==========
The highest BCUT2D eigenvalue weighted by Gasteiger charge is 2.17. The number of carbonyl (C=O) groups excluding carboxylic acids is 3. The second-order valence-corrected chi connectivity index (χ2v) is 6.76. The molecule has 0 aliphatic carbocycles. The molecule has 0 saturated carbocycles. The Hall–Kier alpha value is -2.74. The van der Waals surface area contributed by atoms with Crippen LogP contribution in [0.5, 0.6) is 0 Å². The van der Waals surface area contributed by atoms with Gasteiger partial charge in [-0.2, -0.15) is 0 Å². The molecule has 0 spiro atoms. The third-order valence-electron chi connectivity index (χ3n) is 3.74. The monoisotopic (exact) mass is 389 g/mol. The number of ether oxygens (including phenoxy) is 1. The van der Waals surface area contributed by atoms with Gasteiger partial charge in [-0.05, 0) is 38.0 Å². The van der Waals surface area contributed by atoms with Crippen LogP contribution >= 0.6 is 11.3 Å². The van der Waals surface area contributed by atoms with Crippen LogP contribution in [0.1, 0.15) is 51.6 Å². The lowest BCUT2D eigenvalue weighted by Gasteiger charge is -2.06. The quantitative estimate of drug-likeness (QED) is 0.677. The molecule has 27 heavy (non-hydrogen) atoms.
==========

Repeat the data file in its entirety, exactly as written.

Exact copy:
The highest BCUT2D eigenvalue weighted by Gasteiger charge is 2.17. The number of carbonyl (C=O) groups excluding carboxylic acids is 3. The second-order valence-corrected chi connectivity index (χ2v) is 6.76. The molecule has 0 aliphatic carbocycles. The molecule has 0 saturated carbocycles. The Hall–Kier alpha value is -2.74. The van der Waals surface area contributed by atoms with Crippen LogP contribution in [0.5, 0.6) is 0 Å². The van der Waals surface area contributed by atoms with Gasteiger partial charge in [-0.2, -0.15) is 0 Å². The molecule has 0 spiro atoms. The third-order valence-electron chi connectivity index (χ3n) is 3.74. The monoisotopic (exact) mass is 389 g/mol. The number of ether oxygens (including phenoxy) is 1. The van der Waals surface area contributed by atoms with Gasteiger partial charge in [-0.05, 0) is 38.0 Å². The van der Waals surface area contributed by atoms with Crippen LogP contribution >= 0.6 is 11.3 Å². The van der Waals surface area contributed by atoms with Crippen LogP contribution in [0.1, 0.15) is 51.6 Å². The lowest BCUT2D eigenvalue weighted by Gasteiger charge is -2.06. The quantitative estimate of drug-likeness (QED) is 0.677. The molecule has 27 heavy (non-hydrogen) atoms.